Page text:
Everybody Wants Some – In 1980 Texas, a college freshman (Blake Jenner) meets his new baseball teammates (including Will Brittain, Ryan Guzman), an unruly group of disco-dancing, skirt-chasing partyers. The latest from Richard Linklater has had its fans (and vocal dissenters), and sounds like a spiritual-sequel to his 1993 film, Dazed and Confused, provoking nostalgia for the free-wheeling of youth.

Mustang – Early summer in a village in Northern Turkey. Five free-spirited teenaged sisters splash about on the beach with their male classmates. Though their games are merely innocent fun, a neighbour passes by and reports what she considers to be illicit behaviour to the girls’ family. The family overreacts, removing all “instruments of corruption,” like cell phones and computers, and essentially imprisoning the girls, subjecting them to endless lessons in housework in preparation for them to become brides. As the eldest sisters are married off, the younger ones bond together to avoid the same fate. The fierce love between them empowers them to rebel and chase a future where they can determine their own lives in Deniz Gamze Ergüven’s debut, a powerful portrait of female empowerment. Truly wonderful – one of the finest films of the year so far. Further thoughts at the link.

Weekly Recommendation – There’s something for everyone here, but the one we urge you not to miss is Mustang. We’ll be catching Linklater’s latest, and seeing some big-screen mass-destruction this weekend.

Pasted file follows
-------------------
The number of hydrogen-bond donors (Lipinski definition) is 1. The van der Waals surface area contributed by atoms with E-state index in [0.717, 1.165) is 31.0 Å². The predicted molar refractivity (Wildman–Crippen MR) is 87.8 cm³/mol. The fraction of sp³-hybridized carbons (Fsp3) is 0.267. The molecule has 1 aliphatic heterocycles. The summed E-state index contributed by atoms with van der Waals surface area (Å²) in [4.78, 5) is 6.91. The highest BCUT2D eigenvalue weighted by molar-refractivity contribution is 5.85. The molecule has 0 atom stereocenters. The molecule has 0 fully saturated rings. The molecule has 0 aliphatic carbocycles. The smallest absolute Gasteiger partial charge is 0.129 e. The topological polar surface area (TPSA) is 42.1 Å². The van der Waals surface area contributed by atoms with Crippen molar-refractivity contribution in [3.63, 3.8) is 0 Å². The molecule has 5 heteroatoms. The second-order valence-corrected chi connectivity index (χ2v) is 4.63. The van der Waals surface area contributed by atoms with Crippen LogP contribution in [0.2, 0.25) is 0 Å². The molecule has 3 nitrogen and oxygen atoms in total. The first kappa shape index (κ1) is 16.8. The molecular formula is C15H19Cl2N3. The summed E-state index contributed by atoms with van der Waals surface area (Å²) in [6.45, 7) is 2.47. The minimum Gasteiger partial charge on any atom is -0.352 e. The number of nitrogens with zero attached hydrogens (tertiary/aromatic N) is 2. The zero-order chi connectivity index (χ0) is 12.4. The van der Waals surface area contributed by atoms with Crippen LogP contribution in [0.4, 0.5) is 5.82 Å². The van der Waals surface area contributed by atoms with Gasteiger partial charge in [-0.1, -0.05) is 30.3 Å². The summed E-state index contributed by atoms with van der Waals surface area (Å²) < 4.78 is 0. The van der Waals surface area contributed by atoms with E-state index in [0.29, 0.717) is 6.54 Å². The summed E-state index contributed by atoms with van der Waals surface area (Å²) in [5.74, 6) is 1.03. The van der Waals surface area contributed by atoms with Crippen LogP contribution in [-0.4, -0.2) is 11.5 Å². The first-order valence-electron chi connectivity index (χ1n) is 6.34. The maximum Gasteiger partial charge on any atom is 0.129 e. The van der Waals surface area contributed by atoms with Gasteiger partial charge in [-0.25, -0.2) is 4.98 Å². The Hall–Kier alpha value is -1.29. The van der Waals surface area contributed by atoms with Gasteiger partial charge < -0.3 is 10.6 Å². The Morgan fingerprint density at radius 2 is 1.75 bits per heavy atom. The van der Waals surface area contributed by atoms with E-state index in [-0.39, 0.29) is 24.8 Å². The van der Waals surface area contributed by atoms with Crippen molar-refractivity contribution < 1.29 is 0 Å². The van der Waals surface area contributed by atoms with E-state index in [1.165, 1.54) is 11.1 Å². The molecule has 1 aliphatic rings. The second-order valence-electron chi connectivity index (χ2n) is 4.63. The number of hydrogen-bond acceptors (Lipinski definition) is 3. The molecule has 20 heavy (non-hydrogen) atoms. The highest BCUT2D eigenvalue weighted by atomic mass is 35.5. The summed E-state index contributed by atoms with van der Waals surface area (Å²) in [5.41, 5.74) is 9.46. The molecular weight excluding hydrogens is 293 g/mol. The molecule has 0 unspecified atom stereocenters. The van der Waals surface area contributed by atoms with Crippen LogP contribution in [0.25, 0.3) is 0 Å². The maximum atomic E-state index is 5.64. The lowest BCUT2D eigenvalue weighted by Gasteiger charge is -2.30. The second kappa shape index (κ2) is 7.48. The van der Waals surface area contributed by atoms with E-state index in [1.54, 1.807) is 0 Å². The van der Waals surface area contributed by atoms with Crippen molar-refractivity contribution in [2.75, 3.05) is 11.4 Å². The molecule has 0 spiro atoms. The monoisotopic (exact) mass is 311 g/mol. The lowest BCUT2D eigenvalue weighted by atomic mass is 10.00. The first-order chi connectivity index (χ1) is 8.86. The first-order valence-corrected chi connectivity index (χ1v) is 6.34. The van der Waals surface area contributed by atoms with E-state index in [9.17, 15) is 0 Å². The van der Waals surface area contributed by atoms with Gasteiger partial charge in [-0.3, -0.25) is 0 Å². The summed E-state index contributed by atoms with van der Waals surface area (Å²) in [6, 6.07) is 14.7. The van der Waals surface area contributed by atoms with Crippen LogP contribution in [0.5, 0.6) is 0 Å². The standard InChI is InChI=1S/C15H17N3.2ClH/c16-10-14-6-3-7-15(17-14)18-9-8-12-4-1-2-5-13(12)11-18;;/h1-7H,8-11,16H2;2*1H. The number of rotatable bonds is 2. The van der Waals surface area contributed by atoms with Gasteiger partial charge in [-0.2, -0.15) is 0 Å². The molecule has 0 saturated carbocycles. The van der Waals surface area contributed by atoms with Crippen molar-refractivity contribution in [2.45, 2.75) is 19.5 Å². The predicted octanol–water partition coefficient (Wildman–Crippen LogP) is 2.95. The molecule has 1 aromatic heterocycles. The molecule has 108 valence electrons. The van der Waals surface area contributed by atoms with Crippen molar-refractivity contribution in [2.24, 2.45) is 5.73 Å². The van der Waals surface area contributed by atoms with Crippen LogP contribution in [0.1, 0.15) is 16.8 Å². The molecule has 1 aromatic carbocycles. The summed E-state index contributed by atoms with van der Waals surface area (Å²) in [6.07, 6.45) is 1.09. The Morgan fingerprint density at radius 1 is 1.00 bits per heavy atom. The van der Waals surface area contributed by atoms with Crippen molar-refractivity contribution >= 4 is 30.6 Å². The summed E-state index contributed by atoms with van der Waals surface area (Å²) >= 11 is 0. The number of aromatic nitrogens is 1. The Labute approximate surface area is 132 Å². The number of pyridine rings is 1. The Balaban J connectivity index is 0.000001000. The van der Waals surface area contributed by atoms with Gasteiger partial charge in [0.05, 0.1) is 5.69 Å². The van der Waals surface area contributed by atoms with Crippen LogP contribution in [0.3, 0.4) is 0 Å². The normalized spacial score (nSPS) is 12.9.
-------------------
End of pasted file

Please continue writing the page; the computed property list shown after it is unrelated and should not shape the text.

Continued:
Jun 192016
 

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Read beyond for my thoughts on films watched during the quietest stretch of the festival; days 6-9, which includes Chevalier, Letters From War, Desde alla, Suntan, Toni Erdmann, The Endless River, Magallanes and ApprenticeThere are several in here that I didn’t like so much – but certainly none I am sorry I saw.

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Jun 172016
 

Mahana

Set in 1960s rural New Zealand, Mahana (adapted by John Collee from the novel ‘Bulibasha: King of the Gypsies‘ by Witi Ihimaera) tells the story of a Māori family who are ruled over by their iron-fisted patriarch, Tamihana Mahana. Tamihana’s word is law, and he expects a lot from his family, particularly from his young grandson Simeon, who has of late begun to question his grandfather and other aspects of his life.